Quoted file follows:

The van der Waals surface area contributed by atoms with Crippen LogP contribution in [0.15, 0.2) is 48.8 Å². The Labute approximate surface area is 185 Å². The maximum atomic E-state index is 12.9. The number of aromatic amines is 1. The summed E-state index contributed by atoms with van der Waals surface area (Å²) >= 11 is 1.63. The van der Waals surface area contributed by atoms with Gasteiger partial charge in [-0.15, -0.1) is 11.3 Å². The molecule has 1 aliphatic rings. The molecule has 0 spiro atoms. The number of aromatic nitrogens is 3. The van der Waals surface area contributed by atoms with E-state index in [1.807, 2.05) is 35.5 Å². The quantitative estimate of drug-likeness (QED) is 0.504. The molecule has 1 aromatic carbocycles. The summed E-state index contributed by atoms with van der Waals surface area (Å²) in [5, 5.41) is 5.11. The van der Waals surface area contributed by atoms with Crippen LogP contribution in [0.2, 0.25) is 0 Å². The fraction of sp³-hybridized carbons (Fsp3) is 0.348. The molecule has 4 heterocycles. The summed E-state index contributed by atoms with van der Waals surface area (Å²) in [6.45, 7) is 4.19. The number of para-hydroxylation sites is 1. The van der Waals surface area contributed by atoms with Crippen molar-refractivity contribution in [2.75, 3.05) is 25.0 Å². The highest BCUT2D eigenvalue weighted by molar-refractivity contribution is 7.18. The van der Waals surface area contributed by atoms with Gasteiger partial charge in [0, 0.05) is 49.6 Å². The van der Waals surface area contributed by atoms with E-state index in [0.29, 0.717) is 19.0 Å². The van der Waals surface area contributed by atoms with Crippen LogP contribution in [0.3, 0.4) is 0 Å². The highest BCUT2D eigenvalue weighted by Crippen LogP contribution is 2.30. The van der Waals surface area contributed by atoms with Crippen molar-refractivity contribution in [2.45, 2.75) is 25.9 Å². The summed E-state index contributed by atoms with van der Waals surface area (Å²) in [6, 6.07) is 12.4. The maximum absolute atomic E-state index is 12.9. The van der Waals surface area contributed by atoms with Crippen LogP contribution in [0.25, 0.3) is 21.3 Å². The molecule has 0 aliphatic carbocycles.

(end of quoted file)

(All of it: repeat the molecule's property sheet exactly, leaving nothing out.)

The van der Waals surface area contributed by atoms with Crippen LogP contribution in [0.15, 0.2) is 48.8 Å². The Labute approximate surface area is 185 Å². The maximum atomic E-state index is 12.9. The number of aromatic amines is 1. The summed E-state index contributed by atoms with van der Waals surface area (Å²) >= 11 is 1.63. The van der Waals surface area contributed by atoms with Gasteiger partial charge in [-0.15, -0.1) is 11.3 Å². The molecule has 1 aliphatic rings. The molecule has 0 spiro atoms. The number of aromatic nitrogens is 3. The van der Waals surface area contributed by atoms with E-state index in [1.807, 2.05) is 35.5 Å². The quantitative estimate of drug-likeness (QED) is 0.504. The molecule has 1 aromatic carbocycles. The summed E-state index contributed by atoms with van der Waals surface area (Å²) in [5, 5.41) is 5.11. The van der Waals surface area contributed by atoms with Crippen LogP contribution in [0.2, 0.25) is 0 Å². The fraction of sp³-hybridized carbons (Fsp3) is 0.348. The molecule has 4 heterocycles. The summed E-state index contributed by atoms with van der Waals surface area (Å²) in [6.45, 7) is 4.19. The number of para-hydroxylation sites is 1. The van der Waals surface area contributed by atoms with Crippen molar-refractivity contribution in [2.75, 3.05) is 25.0 Å². The highest BCUT2D eigenvalue weighted by molar-refractivity contribution is 7.18. The van der Waals surface area contributed by atoms with Gasteiger partial charge in [0, 0.05) is 49.6 Å². The van der Waals surface area contributed by atoms with E-state index in [0.29, 0.717) is 19.0 Å². The van der Waals surface area contributed by atoms with Crippen LogP contribution in [0.3, 0.4) is 0 Å². The highest BCUT2D eigenvalue weighted by Crippen LogP contribution is 2.30. The van der Waals surface area contributed by atoms with Crippen molar-refractivity contribution in [2.45, 2.75) is 25.9 Å². The summed E-state index contributed by atoms with van der Waals surface area (Å²) in [6, 6.07) is 12.4. The maximum absolute atomic E-state index is 12.9. The van der Waals surface area contributed by atoms with Crippen LogP contribution in [0.25, 0.3) is 21.3 Å². The molecule has 0 aliphatic carbocycles.